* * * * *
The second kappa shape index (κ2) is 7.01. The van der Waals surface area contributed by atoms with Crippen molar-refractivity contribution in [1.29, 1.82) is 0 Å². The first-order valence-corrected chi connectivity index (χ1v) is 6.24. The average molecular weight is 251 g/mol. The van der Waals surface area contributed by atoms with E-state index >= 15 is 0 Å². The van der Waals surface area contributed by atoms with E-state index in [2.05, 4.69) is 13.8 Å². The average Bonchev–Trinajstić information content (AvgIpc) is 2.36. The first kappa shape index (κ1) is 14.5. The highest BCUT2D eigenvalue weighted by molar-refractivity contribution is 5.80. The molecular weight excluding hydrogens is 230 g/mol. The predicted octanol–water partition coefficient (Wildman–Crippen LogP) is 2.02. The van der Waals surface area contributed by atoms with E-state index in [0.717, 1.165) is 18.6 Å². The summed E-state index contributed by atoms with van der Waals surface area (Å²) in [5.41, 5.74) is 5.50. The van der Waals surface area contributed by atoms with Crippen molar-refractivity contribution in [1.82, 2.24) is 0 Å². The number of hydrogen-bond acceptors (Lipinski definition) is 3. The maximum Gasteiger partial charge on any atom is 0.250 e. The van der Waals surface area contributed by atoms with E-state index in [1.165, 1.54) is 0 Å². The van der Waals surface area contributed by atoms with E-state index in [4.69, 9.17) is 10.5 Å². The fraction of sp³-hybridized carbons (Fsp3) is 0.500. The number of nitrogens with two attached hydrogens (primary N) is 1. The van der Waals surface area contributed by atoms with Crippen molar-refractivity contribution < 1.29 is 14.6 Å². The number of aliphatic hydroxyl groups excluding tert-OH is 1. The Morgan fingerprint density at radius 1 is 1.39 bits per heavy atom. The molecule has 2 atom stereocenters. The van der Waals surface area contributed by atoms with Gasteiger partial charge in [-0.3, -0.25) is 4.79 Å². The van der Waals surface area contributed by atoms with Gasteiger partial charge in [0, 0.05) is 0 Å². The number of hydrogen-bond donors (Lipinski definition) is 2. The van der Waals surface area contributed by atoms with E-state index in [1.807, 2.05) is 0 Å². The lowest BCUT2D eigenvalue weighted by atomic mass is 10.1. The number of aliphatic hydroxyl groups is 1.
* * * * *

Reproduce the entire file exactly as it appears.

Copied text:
The second kappa shape index (κ2) is 7.01. The van der Waals surface area contributed by atoms with Crippen molar-refractivity contribution in [1.29, 1.82) is 0 Å². The first-order valence-corrected chi connectivity index (χ1v) is 6.24. The average molecular weight is 251 g/mol. The van der Waals surface area contributed by atoms with E-state index >= 15 is 0 Å². The van der Waals surface area contributed by atoms with E-state index in [2.05, 4.69) is 13.8 Å². The average Bonchev–Trinajstić information content (AvgIpc) is 2.36. The first kappa shape index (κ1) is 14.5. The highest BCUT2D eigenvalue weighted by molar-refractivity contribution is 5.80. The molecular weight excluding hydrogens is 230 g/mol. The predicted octanol–water partition coefficient (Wildman–Crippen LogP) is 2.02. The van der Waals surface area contributed by atoms with E-state index in [0.717, 1.165) is 18.6 Å². The summed E-state index contributed by atoms with van der Waals surface area (Å²) in [5.41, 5.74) is 5.50. The van der Waals surface area contributed by atoms with Crippen molar-refractivity contribution in [1.82, 2.24) is 0 Å². The number of hydrogen-bond acceptors (Lipinski definition) is 3. The maximum Gasteiger partial charge on any atom is 0.250 e. The van der Waals surface area contributed by atoms with E-state index in [1.165, 1.54) is 0 Å². The van der Waals surface area contributed by atoms with E-state index in [4.69, 9.17) is 10.5 Å². The fraction of sp³-hybridized carbons (Fsp3) is 0.500. The number of nitrogens with two attached hydrogens (primary N) is 1. The van der Waals surface area contributed by atoms with Crippen molar-refractivity contribution < 1.29 is 14.6 Å². The number of aliphatic hydroxyl groups excluding tert-OH is 1. The Morgan fingerprint density at radius 1 is 1.39 bits per heavy atom. The molecule has 2 atom stereocenters. The van der Waals surface area contributed by atoms with Gasteiger partial charge in [-0.3, -0.25) is 4.79 Å². The van der Waals surface area contributed by atoms with Gasteiger partial charge in [0, 0.05) is 0 Å². The number of hydrogen-bond donors (Lipinski definition) is 2. The van der Waals surface area contributed by atoms with E-state index in [1.807, 2.05) is 0 Å². The lowest BCUT2D eigenvalue weighted by atomic mass is 10.1. The number of aliphatic hydroxyl groups is 1.